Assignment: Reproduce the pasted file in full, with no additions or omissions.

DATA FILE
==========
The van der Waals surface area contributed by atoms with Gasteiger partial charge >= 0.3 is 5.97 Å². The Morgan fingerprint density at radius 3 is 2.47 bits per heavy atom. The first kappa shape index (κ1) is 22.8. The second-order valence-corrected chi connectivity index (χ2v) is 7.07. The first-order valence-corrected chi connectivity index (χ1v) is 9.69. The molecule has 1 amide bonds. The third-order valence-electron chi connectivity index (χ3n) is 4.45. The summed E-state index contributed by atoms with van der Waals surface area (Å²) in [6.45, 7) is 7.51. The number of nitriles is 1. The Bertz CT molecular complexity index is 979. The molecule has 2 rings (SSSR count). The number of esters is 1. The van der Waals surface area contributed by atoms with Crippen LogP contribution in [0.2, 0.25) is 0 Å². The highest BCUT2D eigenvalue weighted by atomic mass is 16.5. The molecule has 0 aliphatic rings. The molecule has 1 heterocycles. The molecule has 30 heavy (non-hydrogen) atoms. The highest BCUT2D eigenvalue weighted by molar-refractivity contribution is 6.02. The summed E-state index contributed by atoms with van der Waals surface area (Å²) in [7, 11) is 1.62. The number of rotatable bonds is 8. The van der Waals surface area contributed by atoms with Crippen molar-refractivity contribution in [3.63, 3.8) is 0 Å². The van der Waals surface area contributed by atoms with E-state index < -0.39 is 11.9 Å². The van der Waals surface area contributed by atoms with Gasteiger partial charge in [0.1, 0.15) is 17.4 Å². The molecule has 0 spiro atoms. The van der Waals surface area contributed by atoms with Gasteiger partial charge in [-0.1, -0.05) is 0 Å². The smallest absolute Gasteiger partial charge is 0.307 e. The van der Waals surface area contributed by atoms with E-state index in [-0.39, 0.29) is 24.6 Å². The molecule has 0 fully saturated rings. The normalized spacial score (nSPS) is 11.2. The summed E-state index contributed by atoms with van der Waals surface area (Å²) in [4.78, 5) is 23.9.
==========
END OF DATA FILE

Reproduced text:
The van der Waals surface area contributed by atoms with Gasteiger partial charge >= 0.3 is 5.97 Å². The Morgan fingerprint density at radius 3 is 2.47 bits per heavy atom. The first kappa shape index (κ1) is 22.8. The second-order valence-corrected chi connectivity index (χ2v) is 7.07. The first-order valence-corrected chi connectivity index (χ1v) is 9.69. The molecule has 1 amide bonds. The third-order valence-electron chi connectivity index (χ3n) is 4.45. The summed E-state index contributed by atoms with van der Waals surface area (Å²) in [6.45, 7) is 7.51. The number of nitriles is 1. The Bertz CT molecular complexity index is 979. The molecule has 2 rings (SSSR count). The number of esters is 1. The van der Waals surface area contributed by atoms with Crippen LogP contribution in [0.2, 0.25) is 0 Å². The highest BCUT2D eigenvalue weighted by atomic mass is 16.5. The molecule has 0 aliphatic rings. The molecule has 1 heterocycles. The molecule has 30 heavy (non-hydrogen) atoms. The highest BCUT2D eigenvalue weighted by molar-refractivity contribution is 6.02. The summed E-state index contributed by atoms with van der Waals surface area (Å²) in [7, 11) is 1.62. The number of rotatable bonds is 8. The van der Waals surface area contributed by atoms with Crippen molar-refractivity contribution in [3.63, 3.8) is 0 Å². The van der Waals surface area contributed by atoms with E-state index < -0.39 is 11.9 Å². The van der Waals surface area contributed by atoms with Gasteiger partial charge in [0.1, 0.15) is 17.4 Å². The molecule has 0 spiro atoms. The van der Waals surface area contributed by atoms with Gasteiger partial charge in [-0.1, -0.05) is 0 Å². The smallest absolute Gasteiger partial charge is 0.307 e. The van der Waals surface area contributed by atoms with E-state index in [-0.39, 0.29) is 24.6 Å². The molecule has 0 fully saturated rings. The normalized spacial score (nSPS) is 11.2. The summed E-state index contributed by atoms with van der Waals surface area (Å²) in [4.78, 5) is 23.9.